Kaplan served as the dean of Teacher’s College and taught homiletics at JTS from 1909 until his retirement in 1963. It is fascinating to watch Kaplan move from one denomination of Judaism (orthodoxy) to another (conservatism), all the while laying the bricks of what would eventually become his own denomination: Reconstructionist Judaism. Because of this leapfrog it should come as no surprise that Kaplan was an outsider at JTS almost from the very beginning. Many of his writings and publications were sharply criticized by prominent faculty, and some even avoided him in the halls of the school. Kaplan, no stranger to standing out on his own, did not let this sort of behavior deter him from publishing his controversial work nor from passionately empowering a new generation of Jews to become educators.
Much credit is due to the leadership of JTS in keeping Kaplan on as a professor despite the fact that many of Kaplan’s beliefs, which he pronounced publicly in publications and journals, starkly contradicted the tenets of Conservative Judaism. Kaplan was never removed from his teaching position because, much in the spirit of American democracy, the leadership of JTS believed Judaism would best thrive in a democratic environment in which dissenting opinions could be voiced.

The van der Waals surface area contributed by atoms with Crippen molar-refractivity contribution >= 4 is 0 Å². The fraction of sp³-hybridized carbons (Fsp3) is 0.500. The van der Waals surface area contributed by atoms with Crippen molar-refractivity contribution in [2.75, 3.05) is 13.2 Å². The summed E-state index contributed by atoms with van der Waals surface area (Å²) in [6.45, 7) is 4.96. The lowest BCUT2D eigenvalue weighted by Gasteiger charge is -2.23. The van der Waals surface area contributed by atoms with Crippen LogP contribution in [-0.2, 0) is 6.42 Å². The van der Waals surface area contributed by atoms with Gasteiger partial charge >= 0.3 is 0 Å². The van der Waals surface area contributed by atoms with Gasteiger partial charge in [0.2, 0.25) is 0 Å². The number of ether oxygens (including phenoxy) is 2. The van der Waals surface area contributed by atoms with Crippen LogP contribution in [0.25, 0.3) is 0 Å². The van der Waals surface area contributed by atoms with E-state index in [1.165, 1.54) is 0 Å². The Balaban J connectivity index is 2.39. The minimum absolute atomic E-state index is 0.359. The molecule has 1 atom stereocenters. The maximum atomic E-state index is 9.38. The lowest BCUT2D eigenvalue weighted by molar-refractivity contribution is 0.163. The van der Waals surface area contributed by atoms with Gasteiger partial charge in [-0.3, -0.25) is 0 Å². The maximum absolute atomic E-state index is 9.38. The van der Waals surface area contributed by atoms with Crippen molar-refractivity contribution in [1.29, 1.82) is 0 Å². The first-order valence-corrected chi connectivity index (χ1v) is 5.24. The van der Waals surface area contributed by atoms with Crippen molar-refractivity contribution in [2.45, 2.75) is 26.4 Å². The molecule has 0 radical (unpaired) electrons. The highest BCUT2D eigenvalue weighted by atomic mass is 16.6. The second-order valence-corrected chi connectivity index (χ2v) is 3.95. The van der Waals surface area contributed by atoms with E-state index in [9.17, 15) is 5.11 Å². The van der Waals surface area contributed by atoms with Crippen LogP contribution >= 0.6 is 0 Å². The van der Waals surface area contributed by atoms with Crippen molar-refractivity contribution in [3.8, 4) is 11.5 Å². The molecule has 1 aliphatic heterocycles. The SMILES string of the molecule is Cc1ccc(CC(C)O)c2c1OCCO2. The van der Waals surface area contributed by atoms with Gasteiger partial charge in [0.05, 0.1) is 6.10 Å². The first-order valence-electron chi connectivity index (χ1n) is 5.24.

The Jewish Center
Many (myself included) would find it quite shocking that Kaplan served as the first rabbi of the Jewish Center, a Modern Orthodox congregation on the Upper West Side that is still active today. Kaplan took the position in 1918 but left this pulpit only three years later because he found the congregation too ideologically stifling while the congregation found him too ideologically inventive.
It is a strange and delightful quirk of history however that this longstanding and prominent Orthodox synagogue still reflects in its very structure key aspects of Kaplan’s philosophy to this day. Kaplan firmly believed that religious institutions should be concerned with fostering community and a vibrant cultural life. He convinced the leadership of the Jewish Center to incorporate this concept into its building plans, including in the structure a number of social halls, classrooms, a gym, and even, in its early years, a pool! It was Kaplan’s influence that made the Jewish Center one of the first synagogues in America to serve not just as a house of prayer but also as a center for cultural and social life of its congregants.